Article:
The model of diplomatic spheres of influence resulting from the Congress of Vienna in 1814-15 after the Napoleonic Wars endorsed Austrian dominance in Central Europe. However, the negotiators at Vienna took no account of Prussia's growing strength within and among the German states, failing to foresee that Prussia would challenge Austria for leadership within the German states. This German dualism presented two solutions to the problem of unification: Kleindeutsche Lösung, the small Germany solution (Germany without Austria), or Großdeutsche Lösung, greater Germany solution (Germany with Austria). Reaction to Danish and French nationalism provided foci for expressions of German unity. Military successes--especially Prussian ones--in three regional wars generated enthusiasm and pride that politicians could harness to promote unification. This experience echoed the memory of mutual accomplishment in the Napoleonic Wars, particularly in the War of Liberation of 1813-14. By establishing a Germany without Austria, the political and administrative unification in 1871 at least temporarily solved the problem of dualism.

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Nikita Zotov, rotogravure by Alexandr Osipov, 1882-1883
Count Nikita Moiseevich Zotov (Russian: ) (1644 - December 1717) was a childhood tutor and life-long friend of Russian Tsar Peter the Great (Russian: ? I ?, "?"). Historians disagree on the quality of Zotov's tutoring. Robert K. Massie, for example, praises his efforts, but Lindsey Hughes criticizes the education that he gave to the future Tsar.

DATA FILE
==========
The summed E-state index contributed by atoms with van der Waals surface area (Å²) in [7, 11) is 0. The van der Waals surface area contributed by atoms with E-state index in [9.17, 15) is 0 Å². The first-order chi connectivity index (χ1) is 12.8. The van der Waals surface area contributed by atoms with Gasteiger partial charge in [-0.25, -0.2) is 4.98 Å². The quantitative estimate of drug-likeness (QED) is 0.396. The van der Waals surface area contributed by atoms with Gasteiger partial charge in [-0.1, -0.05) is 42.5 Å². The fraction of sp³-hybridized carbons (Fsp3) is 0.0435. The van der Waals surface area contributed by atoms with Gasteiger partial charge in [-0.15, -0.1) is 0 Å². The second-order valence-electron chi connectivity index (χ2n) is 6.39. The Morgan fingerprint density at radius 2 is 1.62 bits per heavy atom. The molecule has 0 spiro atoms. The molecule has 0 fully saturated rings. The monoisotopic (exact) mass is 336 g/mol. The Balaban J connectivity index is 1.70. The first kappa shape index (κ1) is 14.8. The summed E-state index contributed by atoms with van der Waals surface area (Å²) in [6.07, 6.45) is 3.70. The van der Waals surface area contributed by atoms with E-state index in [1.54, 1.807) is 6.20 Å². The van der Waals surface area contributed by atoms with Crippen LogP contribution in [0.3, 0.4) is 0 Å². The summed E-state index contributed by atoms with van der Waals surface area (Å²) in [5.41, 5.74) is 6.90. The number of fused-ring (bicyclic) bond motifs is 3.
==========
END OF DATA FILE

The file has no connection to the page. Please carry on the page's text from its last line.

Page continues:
Not much is known about Zotov's life aside from his connection to Peter. Zotov left Moscow for a diplomatic mission to Crimea in 1680, and returned to Moscow before 1683. He became part of the "Jolly Company", a group of several dozen of Peter's friends that eventually formed The All-Jesting, All-Drunken Synod of Fools with Zotov being appointed "Prince-Pope" of the Synod, and regularly presiding over their entertainments and festivities. He accompanied Peter on many important occasions, such as the Azov campaigns and the extorturing information from the Streltsy on high treason after their uprising. Zotov held a number of state positions, including c.1701 a head position in the Tsar's personal secretariat (Russian: ?). Three years before his death, Zotov married a woman 50 years his junior. He died in December 1717 of unknown cause.

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Liliuokalani, c. 1891.jpg

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1863 Meeting of Settlers and Maoris at Hawke's Bay, New Zealand.jpg

An 1863 meeting between Maoris and settlers in Hawke's Bay Province, New Zealand. This was during the Invasion of the Waikato, and, although the Maoris and settlers in this region had always got along fairly well, the situation grew somewhat tense, and so this meeting was held to allow them to talk things over, and resulted in a reaffirmation of friendship and peace between the groups.

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May 29: First day of Shavuot (Judaism, 2020); feast day of Saint (Catholicism)

Place de la Nation, N'Djamena
Place de la Nation, N'Djamena
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My heart is a stone: heavy with sadness for my people; cold with the knowledge that no treaty will keep whites out of our lands; hard with the determination to resist as long as I live and breathe.

-- Tecumseh, Native American tribal chief